While I remind myself that the Christmas season continues (7th day: there be swans swimming), I want to wish everyone a Happy New Year's!
Be safe, and God Bless!
Saturday, December 24, 2011
Monday, December 19, 2011
(A sermon given at All Saints' Littleton on the Fourth Sunday of Advent, 12/18/2011)
Three years have past since I became rector at All Saints’.
3 years is an important time marker for an Episcopal rector, perhaps more so than for the parish, because 3 years means that we have completely journeyed through the lectionary together.
Other than the Sundays that I’ve been gone, I have now had the opportunity to preach on every Sunday reading offered by the Episcopal Church.
To put it another way: we’ve entered reruns…
This could mean a few things:
It could mean that you have already heard the best of what I have to offer on every Sunday reading.
(I’m hoping that this is not the case…)
It could mean that I can now begin every sermon by saying: “Remember what I said three years ago?” and you all will of course instantly recall everything I said.
(That’s probably not happening either…)
Perhaps all it means is that I now have another source to check in on. For each Sunday, I can now see what was it that was speaking to me, and perhaps to you, three years ago.
So I checked in on that first sermon I gave, one week before Christmas.
The quick recap is that I made this bold claim:
“I believe that we have found favor with God by our coming together.”
Three years have past, and I still believe this today: we have found favor with God.
Be clear and forwarned: finding favor with God may not bring us exactly what we bargained for. Things are certain to not be exactly like we dreamed.
Remember that Mary…the one told that she had found favor with God...was an unwed, pregnant teenager. She wss among the most vulnerable in her society. By the laws of her culture, she could be publicly shamed, exiled, or killed. At the very least, she was one that people were whispering about, and not in a friendly way.
Despite all of this, Mary said yes to God.
In doing so, she embraced God’s vision for the world. She gave up the way she had envisioned her life, and opened herself up to something greater than herself.
It is the most powerful of Advent messages.
So: what sort of favor now lies before us?
Well, it is my believe that it is now time to move from being one of the best kept secrets of Littleton, to embracing a dramatic period of growth. I believe it is time to adjust our focus towards taking the radical hospitality that we offer here outside of these walls, while at the same time, actively inviting those outside of our membership to Come and See what we are all about.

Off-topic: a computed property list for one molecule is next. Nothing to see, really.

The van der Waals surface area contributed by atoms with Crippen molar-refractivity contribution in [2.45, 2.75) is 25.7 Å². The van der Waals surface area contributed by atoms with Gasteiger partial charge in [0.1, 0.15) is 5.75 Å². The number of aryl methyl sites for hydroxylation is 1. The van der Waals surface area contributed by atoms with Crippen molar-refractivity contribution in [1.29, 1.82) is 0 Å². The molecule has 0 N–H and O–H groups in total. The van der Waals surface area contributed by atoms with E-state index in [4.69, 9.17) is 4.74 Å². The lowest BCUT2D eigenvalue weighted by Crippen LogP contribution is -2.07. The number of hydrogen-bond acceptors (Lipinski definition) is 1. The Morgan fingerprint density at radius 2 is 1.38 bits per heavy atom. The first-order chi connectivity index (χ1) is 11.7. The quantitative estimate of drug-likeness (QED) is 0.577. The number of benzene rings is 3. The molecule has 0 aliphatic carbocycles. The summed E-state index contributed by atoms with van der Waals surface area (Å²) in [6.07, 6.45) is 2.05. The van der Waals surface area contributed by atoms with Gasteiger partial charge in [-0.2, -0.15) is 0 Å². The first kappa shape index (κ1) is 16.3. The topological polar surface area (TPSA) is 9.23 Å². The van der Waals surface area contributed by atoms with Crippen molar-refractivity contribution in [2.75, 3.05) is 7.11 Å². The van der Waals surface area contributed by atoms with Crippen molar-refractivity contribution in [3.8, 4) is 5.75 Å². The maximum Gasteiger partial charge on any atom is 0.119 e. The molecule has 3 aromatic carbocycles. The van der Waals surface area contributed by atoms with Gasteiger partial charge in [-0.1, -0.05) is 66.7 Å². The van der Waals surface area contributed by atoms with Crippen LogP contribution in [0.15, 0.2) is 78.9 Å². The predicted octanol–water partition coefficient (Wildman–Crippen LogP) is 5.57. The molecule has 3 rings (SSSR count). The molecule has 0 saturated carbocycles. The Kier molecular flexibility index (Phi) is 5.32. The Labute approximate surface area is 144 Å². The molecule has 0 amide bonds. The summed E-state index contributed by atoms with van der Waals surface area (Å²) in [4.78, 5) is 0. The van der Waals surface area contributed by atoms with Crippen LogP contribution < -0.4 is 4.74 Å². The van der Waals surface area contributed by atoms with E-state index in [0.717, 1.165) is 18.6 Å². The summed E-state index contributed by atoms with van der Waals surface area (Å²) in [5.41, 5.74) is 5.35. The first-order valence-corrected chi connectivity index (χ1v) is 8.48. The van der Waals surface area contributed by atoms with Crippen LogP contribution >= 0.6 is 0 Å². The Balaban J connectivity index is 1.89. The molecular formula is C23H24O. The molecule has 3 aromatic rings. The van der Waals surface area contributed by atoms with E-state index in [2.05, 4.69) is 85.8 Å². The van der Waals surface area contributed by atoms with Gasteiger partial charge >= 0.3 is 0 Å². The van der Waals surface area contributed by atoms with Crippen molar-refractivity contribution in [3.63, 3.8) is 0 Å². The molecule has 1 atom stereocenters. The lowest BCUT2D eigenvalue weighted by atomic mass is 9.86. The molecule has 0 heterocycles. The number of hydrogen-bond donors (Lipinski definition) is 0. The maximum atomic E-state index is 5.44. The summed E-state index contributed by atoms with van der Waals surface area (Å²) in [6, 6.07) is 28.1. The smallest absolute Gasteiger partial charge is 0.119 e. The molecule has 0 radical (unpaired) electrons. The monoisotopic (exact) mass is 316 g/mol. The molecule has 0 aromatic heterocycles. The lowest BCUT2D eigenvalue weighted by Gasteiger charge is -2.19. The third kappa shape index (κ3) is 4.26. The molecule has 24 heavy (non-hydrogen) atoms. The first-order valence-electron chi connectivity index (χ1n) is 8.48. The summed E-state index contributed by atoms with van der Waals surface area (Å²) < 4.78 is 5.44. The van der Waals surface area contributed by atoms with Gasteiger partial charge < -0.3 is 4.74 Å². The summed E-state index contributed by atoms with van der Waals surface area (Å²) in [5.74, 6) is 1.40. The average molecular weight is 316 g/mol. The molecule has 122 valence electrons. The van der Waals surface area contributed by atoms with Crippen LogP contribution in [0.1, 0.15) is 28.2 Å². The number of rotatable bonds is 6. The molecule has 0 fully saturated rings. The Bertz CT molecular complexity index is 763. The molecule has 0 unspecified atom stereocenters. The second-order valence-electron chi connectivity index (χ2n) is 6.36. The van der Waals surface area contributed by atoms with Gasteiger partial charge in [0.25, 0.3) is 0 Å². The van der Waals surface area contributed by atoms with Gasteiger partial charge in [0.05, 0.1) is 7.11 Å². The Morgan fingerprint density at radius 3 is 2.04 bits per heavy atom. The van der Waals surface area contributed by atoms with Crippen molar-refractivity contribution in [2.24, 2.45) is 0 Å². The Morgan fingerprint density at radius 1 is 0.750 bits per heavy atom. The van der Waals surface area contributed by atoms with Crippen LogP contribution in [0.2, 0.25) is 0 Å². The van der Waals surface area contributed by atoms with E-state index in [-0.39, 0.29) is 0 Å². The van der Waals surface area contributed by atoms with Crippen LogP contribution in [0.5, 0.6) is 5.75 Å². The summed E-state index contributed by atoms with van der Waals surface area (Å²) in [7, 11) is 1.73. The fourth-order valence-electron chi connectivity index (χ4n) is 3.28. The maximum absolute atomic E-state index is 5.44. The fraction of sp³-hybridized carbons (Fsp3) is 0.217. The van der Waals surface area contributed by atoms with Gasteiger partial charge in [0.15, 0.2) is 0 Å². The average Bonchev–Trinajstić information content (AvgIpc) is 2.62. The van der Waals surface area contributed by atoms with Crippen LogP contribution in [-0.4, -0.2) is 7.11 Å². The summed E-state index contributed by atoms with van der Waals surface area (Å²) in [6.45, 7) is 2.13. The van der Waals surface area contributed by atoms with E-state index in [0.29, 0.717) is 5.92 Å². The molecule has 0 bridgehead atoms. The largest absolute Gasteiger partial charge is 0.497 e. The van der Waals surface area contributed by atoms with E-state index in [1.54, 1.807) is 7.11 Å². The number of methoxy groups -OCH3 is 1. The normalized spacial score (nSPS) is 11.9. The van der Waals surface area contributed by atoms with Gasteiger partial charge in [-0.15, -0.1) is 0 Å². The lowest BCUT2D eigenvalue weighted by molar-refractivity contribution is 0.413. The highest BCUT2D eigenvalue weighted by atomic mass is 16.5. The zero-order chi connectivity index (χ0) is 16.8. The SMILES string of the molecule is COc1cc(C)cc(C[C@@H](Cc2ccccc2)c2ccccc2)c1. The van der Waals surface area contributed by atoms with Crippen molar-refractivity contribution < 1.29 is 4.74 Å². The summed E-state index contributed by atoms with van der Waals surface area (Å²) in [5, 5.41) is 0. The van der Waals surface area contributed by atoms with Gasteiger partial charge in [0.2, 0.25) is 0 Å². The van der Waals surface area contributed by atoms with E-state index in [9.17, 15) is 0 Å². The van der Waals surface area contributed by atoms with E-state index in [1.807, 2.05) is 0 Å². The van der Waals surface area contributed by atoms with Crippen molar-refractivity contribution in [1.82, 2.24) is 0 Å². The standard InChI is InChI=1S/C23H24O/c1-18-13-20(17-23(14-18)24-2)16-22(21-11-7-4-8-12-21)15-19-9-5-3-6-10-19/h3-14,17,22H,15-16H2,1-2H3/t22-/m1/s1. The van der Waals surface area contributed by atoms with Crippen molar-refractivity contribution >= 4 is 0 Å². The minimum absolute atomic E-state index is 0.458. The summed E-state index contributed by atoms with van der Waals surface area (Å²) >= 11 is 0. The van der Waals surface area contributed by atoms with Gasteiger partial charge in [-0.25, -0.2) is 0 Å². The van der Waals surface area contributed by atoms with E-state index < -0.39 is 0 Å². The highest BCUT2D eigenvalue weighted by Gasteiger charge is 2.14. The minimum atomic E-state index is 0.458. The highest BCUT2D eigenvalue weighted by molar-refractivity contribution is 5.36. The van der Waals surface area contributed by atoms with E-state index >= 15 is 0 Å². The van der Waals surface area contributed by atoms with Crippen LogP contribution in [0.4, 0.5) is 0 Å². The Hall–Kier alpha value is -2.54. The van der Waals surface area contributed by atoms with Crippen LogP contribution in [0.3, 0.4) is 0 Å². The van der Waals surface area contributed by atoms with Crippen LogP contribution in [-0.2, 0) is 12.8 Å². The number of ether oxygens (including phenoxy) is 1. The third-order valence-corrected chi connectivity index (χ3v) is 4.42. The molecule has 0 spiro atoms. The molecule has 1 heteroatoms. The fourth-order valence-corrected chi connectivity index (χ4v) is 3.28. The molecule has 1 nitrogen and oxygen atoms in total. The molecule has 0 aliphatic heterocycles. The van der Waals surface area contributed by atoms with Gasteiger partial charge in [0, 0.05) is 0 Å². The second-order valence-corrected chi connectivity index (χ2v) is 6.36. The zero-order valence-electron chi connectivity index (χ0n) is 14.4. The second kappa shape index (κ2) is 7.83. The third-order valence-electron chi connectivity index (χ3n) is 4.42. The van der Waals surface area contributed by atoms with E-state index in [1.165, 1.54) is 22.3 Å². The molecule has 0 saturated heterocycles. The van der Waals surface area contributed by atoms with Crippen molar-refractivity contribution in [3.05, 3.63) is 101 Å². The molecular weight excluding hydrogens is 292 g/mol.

The power and beauty of what we offer is not that we all think the same and have all of the answers. We are, instead, a place that honestly wrestles with the complexities of human life in the midst of claiming relationship to a loving God who is still in the process of transforming the world.
We offer a model for the world: one not based on complete agreement, but instead, a loving respect for all life.
I believe the North Country desperately needs a church like All Saints’.
We will be asked to stretch in ways that we never have before: graciously embracing new ideas and possibilities as we share the transforming power that God has brought forth in our community.
It is this type of growth that Advent has been preparing us for...
Thanks be to God.
Wednesday, December 7, 2011
I did not know him, and hesitate to devote too much of a remembrance on a character he played.
Then again, his Colonel Potter changed the dynamics of arguably the most important show on television ever. Colonel Potter brought the historic perspective of a seasoned career military man, and yet was a character who valued humanity more than anything. He recoiled at the horrors of war even as he honored the intent of those who served, and also gave the show the example of a different type of authority: one with integrity. While the writing was good, the delivery was special and always believable.
In relation to the other characters, Colonel Potter embodied the best of what a father could be: wise and insightful, open and honest, and never to old to learn something new.
Perhaps his best known moment: the toast to old friends, while supported by his MASH family.
Here's to you, boys.
To Ryan, who died in W.W.I, the war to end all wars.